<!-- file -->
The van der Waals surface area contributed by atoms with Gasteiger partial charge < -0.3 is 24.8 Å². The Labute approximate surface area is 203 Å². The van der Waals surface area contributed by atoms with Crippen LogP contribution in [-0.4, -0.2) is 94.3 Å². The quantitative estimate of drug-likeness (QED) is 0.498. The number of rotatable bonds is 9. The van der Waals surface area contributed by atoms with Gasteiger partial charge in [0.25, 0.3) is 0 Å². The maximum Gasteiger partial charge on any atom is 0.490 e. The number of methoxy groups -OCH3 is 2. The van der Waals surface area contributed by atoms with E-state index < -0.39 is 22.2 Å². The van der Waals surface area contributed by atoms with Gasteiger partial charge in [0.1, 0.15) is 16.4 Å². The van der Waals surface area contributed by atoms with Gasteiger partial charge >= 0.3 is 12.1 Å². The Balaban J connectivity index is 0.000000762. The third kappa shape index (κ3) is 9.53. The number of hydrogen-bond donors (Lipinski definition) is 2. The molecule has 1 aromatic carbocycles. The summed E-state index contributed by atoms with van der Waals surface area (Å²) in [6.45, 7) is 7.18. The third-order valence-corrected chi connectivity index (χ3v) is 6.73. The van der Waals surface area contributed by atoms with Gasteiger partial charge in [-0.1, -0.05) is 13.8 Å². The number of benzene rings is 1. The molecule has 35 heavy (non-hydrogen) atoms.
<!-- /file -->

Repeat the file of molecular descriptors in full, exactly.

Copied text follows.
The van der Waals surface area contributed by atoms with Gasteiger partial charge < -0.3 is 24.8 Å². The Labute approximate surface area is 203 Å². The van der Waals surface area contributed by atoms with Crippen LogP contribution in [-0.4, -0.2) is 94.3 Å². The quantitative estimate of drug-likeness (QED) is 0.498. The number of rotatable bonds is 9. The van der Waals surface area contributed by atoms with Gasteiger partial charge in [0.25, 0.3) is 0 Å². The maximum Gasteiger partial charge on any atom is 0.490 e. The number of methoxy groups -OCH3 is 2. The van der Waals surface area contributed by atoms with E-state index < -0.39 is 22.2 Å². The van der Waals surface area contributed by atoms with Gasteiger partial charge in [0.1, 0.15) is 16.4 Å². The van der Waals surface area contributed by atoms with Gasteiger partial charge >= 0.3 is 12.1 Å². The Balaban J connectivity index is 0.000000762. The third kappa shape index (κ3) is 9.53. The number of hydrogen-bond donors (Lipinski definition) is 2. The molecule has 1 aromatic carbocycles. The summed E-state index contributed by atoms with van der Waals surface area (Å²) in [6.45, 7) is 7.18. The third-order valence-corrected chi connectivity index (χ3v) is 6.73. The van der Waals surface area contributed by atoms with Gasteiger partial charge in [-0.1, -0.05) is 13.8 Å². The number of benzene rings is 1. The molecule has 35 heavy (non-hydrogen) atoms.